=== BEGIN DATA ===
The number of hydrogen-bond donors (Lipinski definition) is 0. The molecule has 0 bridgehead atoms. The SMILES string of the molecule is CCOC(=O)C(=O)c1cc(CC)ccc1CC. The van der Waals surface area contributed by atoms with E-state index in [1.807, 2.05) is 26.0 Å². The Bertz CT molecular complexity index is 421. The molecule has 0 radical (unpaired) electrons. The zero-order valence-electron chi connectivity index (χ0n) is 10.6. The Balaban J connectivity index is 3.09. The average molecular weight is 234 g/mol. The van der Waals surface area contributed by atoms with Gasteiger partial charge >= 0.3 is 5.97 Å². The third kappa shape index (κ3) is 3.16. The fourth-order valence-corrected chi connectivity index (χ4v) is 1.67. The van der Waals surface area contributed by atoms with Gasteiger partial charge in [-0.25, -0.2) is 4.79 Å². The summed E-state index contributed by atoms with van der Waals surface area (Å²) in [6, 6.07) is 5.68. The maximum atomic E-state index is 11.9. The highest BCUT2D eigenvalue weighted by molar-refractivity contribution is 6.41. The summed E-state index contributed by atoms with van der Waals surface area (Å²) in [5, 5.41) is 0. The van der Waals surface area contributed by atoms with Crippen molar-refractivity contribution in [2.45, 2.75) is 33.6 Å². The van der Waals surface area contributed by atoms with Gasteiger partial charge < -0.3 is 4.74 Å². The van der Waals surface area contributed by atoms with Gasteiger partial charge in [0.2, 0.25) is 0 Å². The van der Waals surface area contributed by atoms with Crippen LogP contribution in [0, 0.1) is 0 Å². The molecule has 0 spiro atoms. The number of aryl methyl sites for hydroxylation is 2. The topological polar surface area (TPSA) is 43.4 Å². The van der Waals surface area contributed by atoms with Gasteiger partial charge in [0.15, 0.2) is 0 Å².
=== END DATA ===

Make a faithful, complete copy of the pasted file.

The number of hydrogen-bond donors (Lipinski definition) is 0. The molecule has 0 bridgehead atoms. The SMILES string of the molecule is CCOC(=O)C(=O)c1cc(CC)ccc1CC. The van der Waals surface area contributed by atoms with E-state index in [1.807, 2.05) is 26.0 Å². The Bertz CT molecular complexity index is 421. The molecule has 0 radical (unpaired) electrons. The zero-order valence-electron chi connectivity index (χ0n) is 10.6. The Balaban J connectivity index is 3.09. The average molecular weight is 234 g/mol. The van der Waals surface area contributed by atoms with Gasteiger partial charge >= 0.3 is 5.97 Å². The third kappa shape index (κ3) is 3.16. The fourth-order valence-corrected chi connectivity index (χ4v) is 1.67. The van der Waals surface area contributed by atoms with Gasteiger partial charge in [-0.25, -0.2) is 4.79 Å². The summed E-state index contributed by atoms with van der Waals surface area (Å²) in [6, 6.07) is 5.68. The maximum atomic E-state index is 11.9. The highest BCUT2D eigenvalue weighted by molar-refractivity contribution is 6.41. The summed E-state index contributed by atoms with van der Waals surface area (Å²) in [5, 5.41) is 0. The van der Waals surface area contributed by atoms with Crippen molar-refractivity contribution in [2.45, 2.75) is 33.6 Å². The van der Waals surface area contributed by atoms with Gasteiger partial charge < -0.3 is 4.74 Å². The van der Waals surface area contributed by atoms with Gasteiger partial charge in [0.2, 0.25) is 0 Å². The van der Waals surface area contributed by atoms with Crippen LogP contribution in [0, 0.1) is 0 Å². The molecule has 0 spiro atoms. The number of aryl methyl sites for hydroxylation is 2. The topological polar surface area (TPSA) is 43.4 Å². The van der Waals surface area contributed by atoms with Gasteiger partial charge in [0.15, 0.2) is 0 Å².